Page:Popular Science Monthly Volume 43.djvu/499

From Wikisource
Jump to navigation Jump to search
This page has been proofread, but needs to be validated.

and multiply for many years after germ-cells have died out. If similarly measured, then, these cells of the last class prove to be more mortal than those of the first. But Prof. Weismann uses a different measure for the two classes of cells. Passing over the illegitimacy of this proceeding, let us accept his other mode of measurement, and see what comes of it. As described by him, absence of death among the Protozoa is implied by that unceasing division and subdivision of which they are said to be capable. Fission continued without end, is the definition of the immortality he speaks of. Apply this conception to the reproductive cells in a Metazoon. That the immense majority of them do not multiply without end we have already seen: with very rare exceptions they die and disappear without result, and they cease their multiplication while the body as a whole still lives. But what of those extremely exceptional ones which, as being actually instrumental to the maintenance of the species, are alone contemplated by Prof. Weismann? Do these continue their fissiparous multiplications without end? By no means. The condition under which alone they preserve a qualified form of existence, is that, instead of one becoming two, two become one. A member of series A and a member of series B coalesce, and so lose their individualities. Now, obviously, if the immortality of a series is shown if its members divide and subdivide perpetually, then the opposite of immortality is shown when, instead of division, there is union. Each series ends, and there is initiated a new series, differing more or less from both. Thus the assertion that the reproductive cells are immortal, can be defended only by changing the conception of immortality otherwise implied.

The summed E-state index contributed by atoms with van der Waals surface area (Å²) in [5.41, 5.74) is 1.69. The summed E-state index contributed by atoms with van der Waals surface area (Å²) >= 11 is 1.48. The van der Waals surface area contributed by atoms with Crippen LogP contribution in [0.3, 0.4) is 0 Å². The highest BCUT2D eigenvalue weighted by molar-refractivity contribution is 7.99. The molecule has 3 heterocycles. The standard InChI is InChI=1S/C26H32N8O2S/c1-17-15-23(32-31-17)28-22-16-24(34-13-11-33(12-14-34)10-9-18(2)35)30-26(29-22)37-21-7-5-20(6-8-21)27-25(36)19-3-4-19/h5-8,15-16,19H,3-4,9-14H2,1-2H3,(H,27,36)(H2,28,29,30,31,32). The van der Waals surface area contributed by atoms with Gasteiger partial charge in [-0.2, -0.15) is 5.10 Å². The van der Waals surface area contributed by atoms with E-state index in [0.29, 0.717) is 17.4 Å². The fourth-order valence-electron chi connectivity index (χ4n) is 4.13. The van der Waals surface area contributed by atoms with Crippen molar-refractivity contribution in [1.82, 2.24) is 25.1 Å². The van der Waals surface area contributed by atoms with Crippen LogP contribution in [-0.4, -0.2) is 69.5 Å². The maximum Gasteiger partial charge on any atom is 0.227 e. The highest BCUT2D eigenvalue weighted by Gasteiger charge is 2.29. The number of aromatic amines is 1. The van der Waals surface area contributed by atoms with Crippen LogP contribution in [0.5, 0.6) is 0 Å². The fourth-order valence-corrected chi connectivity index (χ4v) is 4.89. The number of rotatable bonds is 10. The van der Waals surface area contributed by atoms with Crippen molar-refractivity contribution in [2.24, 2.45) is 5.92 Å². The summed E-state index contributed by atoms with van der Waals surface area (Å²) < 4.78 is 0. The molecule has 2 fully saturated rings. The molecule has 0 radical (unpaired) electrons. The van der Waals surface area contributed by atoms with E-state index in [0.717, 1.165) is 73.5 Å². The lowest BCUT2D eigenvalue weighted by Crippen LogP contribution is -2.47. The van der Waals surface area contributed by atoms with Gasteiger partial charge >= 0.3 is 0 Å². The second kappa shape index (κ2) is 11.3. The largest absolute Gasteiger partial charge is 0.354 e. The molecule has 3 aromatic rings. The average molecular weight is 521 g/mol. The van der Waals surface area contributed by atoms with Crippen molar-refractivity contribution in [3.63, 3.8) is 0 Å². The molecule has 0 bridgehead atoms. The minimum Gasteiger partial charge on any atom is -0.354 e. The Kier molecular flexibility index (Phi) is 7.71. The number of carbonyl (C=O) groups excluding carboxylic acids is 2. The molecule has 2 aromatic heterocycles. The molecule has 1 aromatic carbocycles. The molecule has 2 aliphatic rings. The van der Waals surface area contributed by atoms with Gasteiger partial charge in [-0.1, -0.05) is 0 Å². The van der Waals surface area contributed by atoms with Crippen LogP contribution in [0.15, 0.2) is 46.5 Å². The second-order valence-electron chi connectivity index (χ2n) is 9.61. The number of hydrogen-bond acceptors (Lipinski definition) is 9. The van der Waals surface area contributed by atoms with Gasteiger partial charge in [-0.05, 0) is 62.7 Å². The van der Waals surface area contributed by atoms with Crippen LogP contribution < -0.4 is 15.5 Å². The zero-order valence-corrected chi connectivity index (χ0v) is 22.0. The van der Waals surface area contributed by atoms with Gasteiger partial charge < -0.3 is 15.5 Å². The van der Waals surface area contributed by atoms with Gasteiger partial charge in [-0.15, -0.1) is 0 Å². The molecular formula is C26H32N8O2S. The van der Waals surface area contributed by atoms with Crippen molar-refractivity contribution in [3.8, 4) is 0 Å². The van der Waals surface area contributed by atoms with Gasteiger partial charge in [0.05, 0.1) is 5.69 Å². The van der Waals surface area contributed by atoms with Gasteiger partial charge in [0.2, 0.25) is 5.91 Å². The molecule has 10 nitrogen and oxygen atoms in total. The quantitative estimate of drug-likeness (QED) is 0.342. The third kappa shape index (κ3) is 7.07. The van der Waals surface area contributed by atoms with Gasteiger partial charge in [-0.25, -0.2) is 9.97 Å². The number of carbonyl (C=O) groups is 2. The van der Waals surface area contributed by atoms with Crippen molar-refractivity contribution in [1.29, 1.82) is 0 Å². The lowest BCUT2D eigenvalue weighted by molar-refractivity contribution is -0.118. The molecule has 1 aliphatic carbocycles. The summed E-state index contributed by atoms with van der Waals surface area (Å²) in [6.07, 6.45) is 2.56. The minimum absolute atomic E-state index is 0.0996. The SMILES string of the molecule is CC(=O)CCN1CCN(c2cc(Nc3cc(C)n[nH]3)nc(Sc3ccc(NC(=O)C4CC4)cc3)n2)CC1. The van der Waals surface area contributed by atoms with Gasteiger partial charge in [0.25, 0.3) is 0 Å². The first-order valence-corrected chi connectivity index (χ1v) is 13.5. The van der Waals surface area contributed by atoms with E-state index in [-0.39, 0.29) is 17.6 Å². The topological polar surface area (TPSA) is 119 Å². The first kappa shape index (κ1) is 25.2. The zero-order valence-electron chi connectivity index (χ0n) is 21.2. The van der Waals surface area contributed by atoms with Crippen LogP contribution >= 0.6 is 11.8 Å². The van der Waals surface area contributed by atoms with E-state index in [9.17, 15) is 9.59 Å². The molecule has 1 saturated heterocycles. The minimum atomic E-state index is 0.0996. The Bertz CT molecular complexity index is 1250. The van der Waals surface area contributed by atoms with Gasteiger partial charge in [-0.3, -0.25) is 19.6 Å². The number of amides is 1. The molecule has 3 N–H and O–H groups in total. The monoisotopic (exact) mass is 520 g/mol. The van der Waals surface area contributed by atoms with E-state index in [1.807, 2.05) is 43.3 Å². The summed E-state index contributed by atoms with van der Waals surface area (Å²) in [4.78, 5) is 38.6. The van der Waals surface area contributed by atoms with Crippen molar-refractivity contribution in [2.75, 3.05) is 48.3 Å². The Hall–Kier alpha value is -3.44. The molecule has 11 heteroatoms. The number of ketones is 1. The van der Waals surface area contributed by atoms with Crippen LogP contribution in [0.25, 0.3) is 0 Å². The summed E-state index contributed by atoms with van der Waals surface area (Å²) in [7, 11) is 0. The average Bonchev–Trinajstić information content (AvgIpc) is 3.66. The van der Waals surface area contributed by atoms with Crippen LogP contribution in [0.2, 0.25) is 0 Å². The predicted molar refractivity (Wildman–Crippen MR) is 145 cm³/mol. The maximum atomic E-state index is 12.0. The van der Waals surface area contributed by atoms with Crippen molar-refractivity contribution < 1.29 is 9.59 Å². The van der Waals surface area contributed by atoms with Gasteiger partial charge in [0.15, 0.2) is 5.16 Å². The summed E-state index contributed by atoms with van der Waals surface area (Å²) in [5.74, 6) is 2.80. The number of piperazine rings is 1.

Even apart from these last criticisms, however, we have clear disproof of the alleged inherent difference between the two classes of cells. Among animals the multiplication of somatic cells is brought to an end by sundry restraining conditions; but in various plants, where these restraining conditions are absent, the multiplication is unlimited. It may, indeed, be said that the alleged distinction should be reversed; since the fissiparous multiplication of reproductive cells is necessarily interrupted from time to time by coalescence, while that of the somatic cells may go on for a century without being interrupted.


In the essay to which this is a postscript, conclusions were drawn from the remarkable case of the horse and quagga there narrated, along with an analogous case observed among pigs. These conclusions have since been confirmed. I am much indebted to a distinguished correspondent who has drawn my attention to verifying facts furnished by the offspring of whites and negroes in the United States. Referring to information given him many